Berlin’s new airport is still not finished and won’t be for a long time. What kind of burden is that for you and for Berlin in the next few years?
It’s a big burden for me personally, for the city and for Germany. We need a functional airport to attract tourists and Tegel is reaching its limits. There are certain international and direct flight connections that we don’t get with our small airport. But we are getting closer to the opening date every day.
If you asked a British political satirist to confect a clangingly unsubtle caricature of a left-wing Labour MP, their character would hold a seat in latte-slurping inner north London and sport a beard. They would ride a bicycle, abjure meat and alcohol, flaunt pacifist ideals laced with a confused fondness for revolutionary violence and subscribe to every fashionable anti-establishment cause, however daft. They would also appear not overly fond of their own country or its people and give every impression of having never found anything amusing, yet be generally indulged on the grounds that it’s not like they’ll ever amount to anything.
Their creation would be, essentially, Jeremy Corbyn, 66, veteran MP for Islington North – and, since last September, leader of the Labour party. Since Corbyn’s unlikely transition from backbench agitator to mainstream standard-bearer, unusual quantities of column inches have been consumed by his deportment. Normally, for a politician to be subject to such rigorous judgement of their wardrobe, they have to be female.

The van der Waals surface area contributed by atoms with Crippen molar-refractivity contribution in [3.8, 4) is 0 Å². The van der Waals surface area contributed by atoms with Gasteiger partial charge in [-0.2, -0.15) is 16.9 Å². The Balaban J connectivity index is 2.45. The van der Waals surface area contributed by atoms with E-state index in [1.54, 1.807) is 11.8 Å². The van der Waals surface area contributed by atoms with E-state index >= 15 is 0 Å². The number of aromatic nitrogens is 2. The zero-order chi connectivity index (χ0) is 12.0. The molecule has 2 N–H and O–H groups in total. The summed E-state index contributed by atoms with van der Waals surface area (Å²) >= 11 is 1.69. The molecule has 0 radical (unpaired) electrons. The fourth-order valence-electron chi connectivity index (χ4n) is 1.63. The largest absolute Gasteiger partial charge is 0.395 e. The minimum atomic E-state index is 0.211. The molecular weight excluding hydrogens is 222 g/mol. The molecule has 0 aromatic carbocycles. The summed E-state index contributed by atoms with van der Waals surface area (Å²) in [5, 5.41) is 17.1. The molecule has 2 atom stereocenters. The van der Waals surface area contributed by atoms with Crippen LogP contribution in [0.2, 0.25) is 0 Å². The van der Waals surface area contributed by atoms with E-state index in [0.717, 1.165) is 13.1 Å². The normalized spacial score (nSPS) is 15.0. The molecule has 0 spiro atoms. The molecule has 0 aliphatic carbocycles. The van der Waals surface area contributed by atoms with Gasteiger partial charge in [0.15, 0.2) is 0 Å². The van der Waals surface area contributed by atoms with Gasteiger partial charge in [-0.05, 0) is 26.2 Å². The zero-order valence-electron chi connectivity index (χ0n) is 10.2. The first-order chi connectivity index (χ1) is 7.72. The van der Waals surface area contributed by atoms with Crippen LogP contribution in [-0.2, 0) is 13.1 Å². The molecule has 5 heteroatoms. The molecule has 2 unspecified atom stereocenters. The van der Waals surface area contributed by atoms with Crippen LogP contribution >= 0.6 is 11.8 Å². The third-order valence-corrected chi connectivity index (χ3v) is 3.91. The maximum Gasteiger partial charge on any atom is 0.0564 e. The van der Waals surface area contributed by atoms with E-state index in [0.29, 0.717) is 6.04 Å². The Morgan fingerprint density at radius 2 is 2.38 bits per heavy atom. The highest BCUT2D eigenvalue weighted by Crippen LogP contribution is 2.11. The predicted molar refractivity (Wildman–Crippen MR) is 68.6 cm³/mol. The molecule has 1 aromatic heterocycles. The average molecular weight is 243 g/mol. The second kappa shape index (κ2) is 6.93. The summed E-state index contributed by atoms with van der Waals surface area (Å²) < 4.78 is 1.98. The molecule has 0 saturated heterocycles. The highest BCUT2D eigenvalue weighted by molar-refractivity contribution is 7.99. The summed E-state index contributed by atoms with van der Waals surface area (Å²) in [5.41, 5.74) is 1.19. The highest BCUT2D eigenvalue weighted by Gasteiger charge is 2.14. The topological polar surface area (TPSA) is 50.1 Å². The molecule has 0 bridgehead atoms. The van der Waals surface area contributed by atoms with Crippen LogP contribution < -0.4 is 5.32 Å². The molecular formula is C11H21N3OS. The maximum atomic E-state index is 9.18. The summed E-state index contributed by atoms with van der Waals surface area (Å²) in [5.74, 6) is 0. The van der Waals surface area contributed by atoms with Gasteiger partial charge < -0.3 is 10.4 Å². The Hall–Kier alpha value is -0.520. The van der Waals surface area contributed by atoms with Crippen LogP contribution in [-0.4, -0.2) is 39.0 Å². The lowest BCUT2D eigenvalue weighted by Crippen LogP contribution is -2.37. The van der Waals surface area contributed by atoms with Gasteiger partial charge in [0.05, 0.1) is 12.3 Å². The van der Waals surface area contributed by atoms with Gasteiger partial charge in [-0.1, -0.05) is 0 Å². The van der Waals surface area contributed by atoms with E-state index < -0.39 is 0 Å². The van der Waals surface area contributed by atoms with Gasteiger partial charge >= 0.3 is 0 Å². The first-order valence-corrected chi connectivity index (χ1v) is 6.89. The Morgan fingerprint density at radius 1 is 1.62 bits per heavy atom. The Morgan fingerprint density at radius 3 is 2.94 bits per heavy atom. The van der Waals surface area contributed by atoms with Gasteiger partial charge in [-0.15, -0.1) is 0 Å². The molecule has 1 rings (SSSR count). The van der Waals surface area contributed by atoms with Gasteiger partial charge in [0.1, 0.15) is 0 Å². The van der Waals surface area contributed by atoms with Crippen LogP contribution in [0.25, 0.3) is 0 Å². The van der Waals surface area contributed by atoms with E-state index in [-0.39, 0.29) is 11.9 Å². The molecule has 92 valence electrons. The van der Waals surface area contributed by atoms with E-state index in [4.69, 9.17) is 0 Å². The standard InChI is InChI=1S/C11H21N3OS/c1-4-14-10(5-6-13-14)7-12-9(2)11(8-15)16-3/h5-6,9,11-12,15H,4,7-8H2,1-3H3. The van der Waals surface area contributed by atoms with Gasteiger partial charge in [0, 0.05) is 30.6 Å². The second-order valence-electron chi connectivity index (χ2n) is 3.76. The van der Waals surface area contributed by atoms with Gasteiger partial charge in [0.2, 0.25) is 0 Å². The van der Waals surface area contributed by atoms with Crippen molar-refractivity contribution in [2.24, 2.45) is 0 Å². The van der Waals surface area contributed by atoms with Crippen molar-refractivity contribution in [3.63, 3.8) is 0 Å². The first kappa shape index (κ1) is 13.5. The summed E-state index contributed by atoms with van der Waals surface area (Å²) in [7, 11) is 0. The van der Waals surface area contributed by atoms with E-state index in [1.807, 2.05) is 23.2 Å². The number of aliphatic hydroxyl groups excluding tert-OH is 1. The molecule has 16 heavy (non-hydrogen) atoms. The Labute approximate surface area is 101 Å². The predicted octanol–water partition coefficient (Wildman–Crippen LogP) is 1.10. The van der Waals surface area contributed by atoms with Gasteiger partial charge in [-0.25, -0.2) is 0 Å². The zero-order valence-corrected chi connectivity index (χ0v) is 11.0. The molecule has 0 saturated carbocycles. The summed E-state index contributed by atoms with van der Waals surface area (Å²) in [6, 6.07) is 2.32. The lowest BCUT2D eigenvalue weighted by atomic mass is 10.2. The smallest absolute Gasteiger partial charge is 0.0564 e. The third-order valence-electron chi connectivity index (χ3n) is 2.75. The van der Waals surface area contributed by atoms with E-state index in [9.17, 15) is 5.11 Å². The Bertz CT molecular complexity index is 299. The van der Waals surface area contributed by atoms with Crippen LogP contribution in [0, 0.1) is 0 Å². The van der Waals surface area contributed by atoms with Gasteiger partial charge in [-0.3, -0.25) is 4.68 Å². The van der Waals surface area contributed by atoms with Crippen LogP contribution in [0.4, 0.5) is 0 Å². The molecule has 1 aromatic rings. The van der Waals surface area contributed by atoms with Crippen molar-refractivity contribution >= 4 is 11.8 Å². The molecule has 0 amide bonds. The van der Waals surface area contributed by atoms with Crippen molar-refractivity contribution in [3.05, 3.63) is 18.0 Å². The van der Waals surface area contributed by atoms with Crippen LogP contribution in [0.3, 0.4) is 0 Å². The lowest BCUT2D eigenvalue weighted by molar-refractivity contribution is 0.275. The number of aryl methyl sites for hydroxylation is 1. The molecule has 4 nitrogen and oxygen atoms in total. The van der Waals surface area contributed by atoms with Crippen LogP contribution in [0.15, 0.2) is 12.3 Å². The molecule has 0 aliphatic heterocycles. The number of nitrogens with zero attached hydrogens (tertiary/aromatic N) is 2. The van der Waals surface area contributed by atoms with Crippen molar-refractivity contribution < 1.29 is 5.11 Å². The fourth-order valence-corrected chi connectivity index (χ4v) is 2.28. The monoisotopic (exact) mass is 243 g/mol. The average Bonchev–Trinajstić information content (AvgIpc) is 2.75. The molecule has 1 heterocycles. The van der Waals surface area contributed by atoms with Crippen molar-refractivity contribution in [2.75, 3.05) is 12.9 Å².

“On the day he announced he was standing for leader,” says Andy McSmith, senior writer for The Independent, “I said to him, ‘How can you lead the Labour party when you can’t tie a tie?’ He replied, ‘That’s my secret weapon,’ and it turned out he was right.”
Corbyn, regularly voted the UK’s worst-dressed MP, has indeed made a virtue of his relative dishevelment. By accident or design, it has become a signifier of the authenticity that inspires his cultish adherents.
“He does now wear a tie quite often,” says McSmith. “So either he does know how to tie one or he knows someone who does.”
As the Catalonian secessionist drive continues there are signs that the region’s business sector is getting the jitters. The push for a unilateral plan to break away from Spain is fuelling political and legal instability, particularly following the Junts pel Sí (Together for Yes) coalition calling for “disobedience” of Spanish law.